Airspace Enquiry – call for evidence Posted September 29, 2018 by admin_bwpa_master

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To all members of the BWPA

You will probably be aware that the All-Party Parliamentary Group on General Aviation recently announced that it intended to hold an Airspace Inquiry. Details are now confirmed with the Call for Evidence published on 18th September 2018.

This is important for all pilots whether GA (of all types), commercial or military. The call for evidence is produced in full below, and you can either respond directly, or send your comments to info@bwpa.co.uk, subject AIRSPACE ENQUIRY 2018 (by CoP Friday 5th October 2018), where they will be forwarded and considered, along with other comments, in the response currently being prepared by the GAAC.

Whichever way you respond, the BWPA committee strongly encourages you to take part, as the outcome will affect future decisions on UK airspace.

 

Thank you; we look forward to receiving your comments.

 

On behalf of the BWPA committee. 

 

Airspace Inquiry – Terms of Reference and Call for Evidence

The All-Party Parliamentary Group on General Aviation (APPG-GA) is parliament’s largest APPG, With 174 MPs and Peers[1]. The parliamentary group works to educate parliamentarians and ministers about the role that aviation plays in society and our economic nation’s prosperity. The APPG has five expert Working Groups covering Airfields, Airspace, Tax & Regulations, Heritage Aviation and STEM Jobs & Skills.

 

The APPG-GA believes that the UK’s airspace belongs to everyone. Removing it from certain users must come with responsibilities. Equitable access is therefore paramount.

This paper has been produced by the Airspace Working Group and follows the announcement during July 2018 that the APPG-GA intends to investigate the way that airspace is managed in the UK.

Inquiry Purpose and Scope

The inquiry will study all components of governance and process that result in airspace decisions and make recommendations on how to improve the current system. In addition to making representations to ministers on the findings, MPs and Lords may wish to introduce legislation to change the current law.

 

Focussing primarily on lower airspace, the inquiry is likely to cover topics such as;

  • Current and potential future issues relating to the overall strategy, policy and principal mechanics guiding airspace design, management and the measurement of effective performance
  • The principal current and potential future influences on airspace strategy and policy as identified by different stakeholder groups
  • The underlying principles that should be used to guide all airspace-related matters (e.g. proportionality; need to maintain currency/relevance of designs; retire designs when no longer required; periodic independent reviews – e.g. by National Audit Office – of the efficiency and effectiveness of airspace strategy, policy and specific mechanisms; equitable consideration of all stakeholder groups; requirement for evidence-based inputs; reference to best practice; etc.)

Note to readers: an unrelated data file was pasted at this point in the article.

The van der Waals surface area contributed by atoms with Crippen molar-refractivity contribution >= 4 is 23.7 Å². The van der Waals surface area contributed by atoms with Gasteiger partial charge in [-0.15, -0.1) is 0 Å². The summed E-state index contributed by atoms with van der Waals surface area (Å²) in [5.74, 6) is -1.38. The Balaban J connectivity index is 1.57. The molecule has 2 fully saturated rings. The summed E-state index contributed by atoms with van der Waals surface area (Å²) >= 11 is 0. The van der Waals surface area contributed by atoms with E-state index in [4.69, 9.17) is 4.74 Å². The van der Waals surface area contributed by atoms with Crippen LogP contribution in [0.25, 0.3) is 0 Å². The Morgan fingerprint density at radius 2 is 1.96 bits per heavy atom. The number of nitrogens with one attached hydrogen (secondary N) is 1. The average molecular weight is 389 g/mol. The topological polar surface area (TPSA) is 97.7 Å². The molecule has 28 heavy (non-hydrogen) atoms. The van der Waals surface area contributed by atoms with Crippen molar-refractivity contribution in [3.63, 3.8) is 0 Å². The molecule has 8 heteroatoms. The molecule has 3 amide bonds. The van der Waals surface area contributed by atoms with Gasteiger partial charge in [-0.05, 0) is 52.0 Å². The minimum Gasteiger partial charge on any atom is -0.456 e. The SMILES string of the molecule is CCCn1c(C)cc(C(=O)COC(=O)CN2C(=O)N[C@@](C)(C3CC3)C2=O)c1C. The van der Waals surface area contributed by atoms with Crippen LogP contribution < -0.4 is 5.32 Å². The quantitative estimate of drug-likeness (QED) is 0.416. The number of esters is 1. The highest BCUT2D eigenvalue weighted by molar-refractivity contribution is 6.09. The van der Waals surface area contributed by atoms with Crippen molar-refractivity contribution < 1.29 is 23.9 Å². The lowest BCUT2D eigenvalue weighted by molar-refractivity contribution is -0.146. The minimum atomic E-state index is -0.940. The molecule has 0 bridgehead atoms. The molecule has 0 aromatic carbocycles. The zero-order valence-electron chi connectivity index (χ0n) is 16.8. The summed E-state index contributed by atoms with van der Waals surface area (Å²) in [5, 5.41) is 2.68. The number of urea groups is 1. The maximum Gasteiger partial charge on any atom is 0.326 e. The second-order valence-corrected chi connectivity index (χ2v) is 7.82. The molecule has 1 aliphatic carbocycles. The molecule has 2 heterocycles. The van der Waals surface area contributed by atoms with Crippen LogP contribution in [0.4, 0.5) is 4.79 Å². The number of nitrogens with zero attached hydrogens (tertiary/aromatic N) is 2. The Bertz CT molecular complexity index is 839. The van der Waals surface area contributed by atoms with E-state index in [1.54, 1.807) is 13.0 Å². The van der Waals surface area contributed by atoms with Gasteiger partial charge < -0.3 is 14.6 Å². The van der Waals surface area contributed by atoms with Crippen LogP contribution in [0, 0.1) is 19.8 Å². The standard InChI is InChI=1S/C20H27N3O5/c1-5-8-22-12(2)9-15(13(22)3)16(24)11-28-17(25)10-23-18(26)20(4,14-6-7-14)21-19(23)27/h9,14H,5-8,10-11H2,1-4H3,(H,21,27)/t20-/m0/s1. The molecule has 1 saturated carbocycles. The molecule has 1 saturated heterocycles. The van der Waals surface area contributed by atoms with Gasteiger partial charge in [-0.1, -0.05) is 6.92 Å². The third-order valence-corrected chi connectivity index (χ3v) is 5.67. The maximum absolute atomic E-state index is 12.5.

• Assessment of the efficiency and effectiveness of current airspace-related processes
  • Delegations of authority, including the allocation of accountabilities, responsibilities, roles and interests
  • The role of non-governmental organisations that are a part of the established airspace system (e.g. NATS)
  • The case for making change in priority geographical areas
  • Whether airspace change sponsors should make financial contributions in return for taking away airspace from other users – similar to so-called Section 106 provisions in national planning policy

 

Airspace Report Recommendations

The all-party group will invite stakeholders to submit evidence through a formal Call for Evidence process, hold Hearings in the Palace of Westminster as part of their Inquiry, and produce a written report. The report, which will include specific recommendations, is expected to cover:

  • Governance and management of the UK’s airspace
  • Parliamentary and ministerial oversight
  • Government role
  • CAA roles and responsibilities
  • NATS roles and responsibilities
  • What the overarching policy objectives should be for airspace
  • What measures should be in place to increase efficiency and ensure equitable access for all airspace users
  • What measures should be in place to monitor and withdraw underutilised areas of controlled airspace
  • What measures should be in place to ensure governance and process remains fit for purpose
  • And who pays

Next Steps

A general Call for Evidence opens today and will close on 31st October 2018.

Formal invitations will be issued to certain stakeholders, but any organisation that wishes to present evidence and make representations should do so in written format addressing the broad headings in this Terms of Reference discussion paper to present their evidence. Please email: AirspaceInquiry@GeneralAviationAPPG.uk

Please note that your evidence will ordinarily be published.

 

Witness invitations to give evidence will be sent out in November. Based on the Call for Evidence response, APPG-GA intend to hold a number of oral witness hearing sessions in the Palace of Westminster. These will be both broadcast live and taped.

 

 

Follow up

The APPG-GA Airspace Inquiry report will be published in 2019. This will include recommendations for ministers. A formal response to the report will be requested from government ministers. MPs and Peers may decide to introduce legislation in order to bring findings into effect.

 

ENDS.

 

Kind regards,

Matthew Bolshaw
Public Liaison Officer to the All-Party Parliamentary Group on General Aviation